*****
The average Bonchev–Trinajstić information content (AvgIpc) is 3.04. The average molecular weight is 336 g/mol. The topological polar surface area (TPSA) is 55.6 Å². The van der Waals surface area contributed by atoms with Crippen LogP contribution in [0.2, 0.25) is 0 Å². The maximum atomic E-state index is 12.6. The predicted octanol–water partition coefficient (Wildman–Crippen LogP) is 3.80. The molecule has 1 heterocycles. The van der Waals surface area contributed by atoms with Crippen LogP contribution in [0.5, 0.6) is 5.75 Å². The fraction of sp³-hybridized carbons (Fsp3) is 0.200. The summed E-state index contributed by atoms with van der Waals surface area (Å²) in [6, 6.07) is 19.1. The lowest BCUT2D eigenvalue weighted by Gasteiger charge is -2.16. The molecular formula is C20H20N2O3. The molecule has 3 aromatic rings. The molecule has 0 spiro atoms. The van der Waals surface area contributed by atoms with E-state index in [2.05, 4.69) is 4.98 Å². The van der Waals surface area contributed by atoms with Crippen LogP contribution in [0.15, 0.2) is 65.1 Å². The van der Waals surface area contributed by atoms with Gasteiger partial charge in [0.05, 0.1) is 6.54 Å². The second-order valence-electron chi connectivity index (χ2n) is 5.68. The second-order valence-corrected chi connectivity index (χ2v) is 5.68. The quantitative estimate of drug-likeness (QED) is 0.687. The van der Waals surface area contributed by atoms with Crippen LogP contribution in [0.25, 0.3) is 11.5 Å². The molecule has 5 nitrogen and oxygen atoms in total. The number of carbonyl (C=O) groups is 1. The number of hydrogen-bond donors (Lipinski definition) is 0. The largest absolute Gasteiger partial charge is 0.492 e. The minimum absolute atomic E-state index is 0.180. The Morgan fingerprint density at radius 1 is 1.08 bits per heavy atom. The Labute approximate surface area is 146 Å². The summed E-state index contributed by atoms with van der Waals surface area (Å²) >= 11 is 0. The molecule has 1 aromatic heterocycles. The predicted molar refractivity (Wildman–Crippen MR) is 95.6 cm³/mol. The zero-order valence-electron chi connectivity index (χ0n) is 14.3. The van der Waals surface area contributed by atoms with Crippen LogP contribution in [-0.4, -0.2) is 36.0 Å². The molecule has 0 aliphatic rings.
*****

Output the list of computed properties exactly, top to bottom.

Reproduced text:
The average Bonchev–Trinajstić information content (AvgIpc) is 3.04. The average molecular weight is 336 g/mol. The topological polar surface area (TPSA) is 55.6 Å². The van der Waals surface area contributed by atoms with Crippen LogP contribution in [0.2, 0.25) is 0 Å². The maximum atomic E-state index is 12.6. The predicted octanol–water partition coefficient (Wildman–Crippen LogP) is 3.80. The molecule has 1 heterocycles. The van der Waals surface area contributed by atoms with Crippen LogP contribution in [0.5, 0.6) is 5.75 Å². The fraction of sp³-hybridized carbons (Fsp3) is 0.200. The summed E-state index contributed by atoms with van der Waals surface area (Å²) in [6, 6.07) is 19.1. The lowest BCUT2D eigenvalue weighted by Gasteiger charge is -2.16. The molecular formula is C20H20N2O3. The molecule has 3 aromatic rings. The molecule has 0 spiro atoms. The van der Waals surface area contributed by atoms with E-state index in [2.05, 4.69) is 4.98 Å². The van der Waals surface area contributed by atoms with Crippen LogP contribution in [0.15, 0.2) is 65.1 Å². The van der Waals surface area contributed by atoms with Gasteiger partial charge in [0.05, 0.1) is 6.54 Å². The second-order valence-electron chi connectivity index (χ2n) is 5.68. The second-order valence-corrected chi connectivity index (χ2v) is 5.68. The quantitative estimate of drug-likeness (QED) is 0.687. The van der Waals surface area contributed by atoms with Crippen LogP contribution in [0.25, 0.3) is 11.5 Å². The molecule has 5 nitrogen and oxygen atoms in total. The number of carbonyl (C=O) groups is 1. The number of hydrogen-bond donors (Lipinski definition) is 0. The largest absolute Gasteiger partial charge is 0.492 e. The minimum absolute atomic E-state index is 0.180. The Morgan fingerprint density at radius 1 is 1.08 bits per heavy atom. The Labute approximate surface area is 146 Å². The summed E-state index contributed by atoms with van der Waals surface area (Å²) >= 11 is 0. The molecule has 1 aromatic heterocycles. The predicted molar refractivity (Wildman–Crippen MR) is 95.6 cm³/mol. The zero-order valence-electron chi connectivity index (χ0n) is 14.3. The van der Waals surface area contributed by atoms with Crippen LogP contribution in [-0.4, -0.2) is 36.0 Å². The molecule has 0 aliphatic rings.